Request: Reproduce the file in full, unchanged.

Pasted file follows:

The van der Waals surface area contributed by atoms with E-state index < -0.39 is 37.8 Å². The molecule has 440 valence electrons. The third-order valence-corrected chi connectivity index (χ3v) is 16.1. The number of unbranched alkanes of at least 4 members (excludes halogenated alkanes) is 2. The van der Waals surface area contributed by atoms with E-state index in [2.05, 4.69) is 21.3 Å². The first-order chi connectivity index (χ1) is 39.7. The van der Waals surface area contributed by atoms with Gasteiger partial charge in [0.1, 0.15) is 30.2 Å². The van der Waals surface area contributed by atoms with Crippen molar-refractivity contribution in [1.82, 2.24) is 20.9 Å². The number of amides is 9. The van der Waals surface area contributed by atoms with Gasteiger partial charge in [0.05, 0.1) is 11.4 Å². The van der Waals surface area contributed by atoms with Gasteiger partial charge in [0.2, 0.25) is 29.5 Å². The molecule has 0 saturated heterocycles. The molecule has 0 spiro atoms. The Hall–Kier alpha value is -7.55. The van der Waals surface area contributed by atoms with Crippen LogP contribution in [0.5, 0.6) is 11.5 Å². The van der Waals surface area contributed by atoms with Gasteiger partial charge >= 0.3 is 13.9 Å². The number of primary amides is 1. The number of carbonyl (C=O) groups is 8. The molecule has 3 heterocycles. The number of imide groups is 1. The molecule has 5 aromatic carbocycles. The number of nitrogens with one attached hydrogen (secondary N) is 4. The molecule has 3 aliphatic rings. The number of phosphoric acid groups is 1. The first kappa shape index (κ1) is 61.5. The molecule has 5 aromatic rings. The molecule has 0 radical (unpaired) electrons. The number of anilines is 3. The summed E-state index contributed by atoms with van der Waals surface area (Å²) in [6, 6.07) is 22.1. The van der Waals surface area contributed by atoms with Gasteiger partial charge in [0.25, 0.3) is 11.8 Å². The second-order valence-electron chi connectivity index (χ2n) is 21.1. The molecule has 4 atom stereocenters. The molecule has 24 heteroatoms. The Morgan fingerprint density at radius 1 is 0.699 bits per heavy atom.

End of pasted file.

The van der Waals surface area contributed by atoms with E-state index < -0.39 is 37.8 Å². The molecule has 440 valence electrons. The third-order valence-corrected chi connectivity index (χ3v) is 16.1. The number of unbranched alkanes of at least 4 members (excludes halogenated alkanes) is 2. The van der Waals surface area contributed by atoms with E-state index in [2.05, 4.69) is 21.3 Å². The first-order chi connectivity index (χ1) is 39.7. The van der Waals surface area contributed by atoms with Gasteiger partial charge in [0.1, 0.15) is 30.2 Å². The van der Waals surface area contributed by atoms with Crippen molar-refractivity contribution in [1.82, 2.24) is 20.9 Å². The number of amides is 9. The van der Waals surface area contributed by atoms with Gasteiger partial charge in [0.05, 0.1) is 11.4 Å². The van der Waals surface area contributed by atoms with Gasteiger partial charge in [0.2, 0.25) is 29.5 Å². The molecule has 0 saturated heterocycles. The molecule has 0 spiro atoms. The Hall–Kier alpha value is -7.55. The van der Waals surface area contributed by atoms with Crippen LogP contribution in [0.5, 0.6) is 11.5 Å². The van der Waals surface area contributed by atoms with Gasteiger partial charge >= 0.3 is 13.9 Å². The number of primary amides is 1. The number of carbonyl (C=O) groups is 8. The molecule has 3 heterocycles. The number of imide groups is 1. The molecule has 5 aromatic carbocycles. The number of nitrogens with one attached hydrogen (secondary N) is 4. The molecule has 3 aliphatic rings. The number of phosphoric acid groups is 1. The first kappa shape index (κ1) is 61.5. The molecule has 5 aromatic rings. The molecule has 0 radical (unpaired) electrons. The number of anilines is 3. The summed E-state index contributed by atoms with van der Waals surface area (Å²) in [6, 6.07) is 22.1. The van der Waals surface area contributed by atoms with Gasteiger partial charge in [0.25, 0.3) is 11.8 Å². The second-order valence-electron chi connectivity index (χ2n) is 21.1. The molecule has 4 atom stereocenters. The molecule has 24 heteroatoms. The Morgan fingerprint density at radius 1 is 0.699 bits per heavy atom.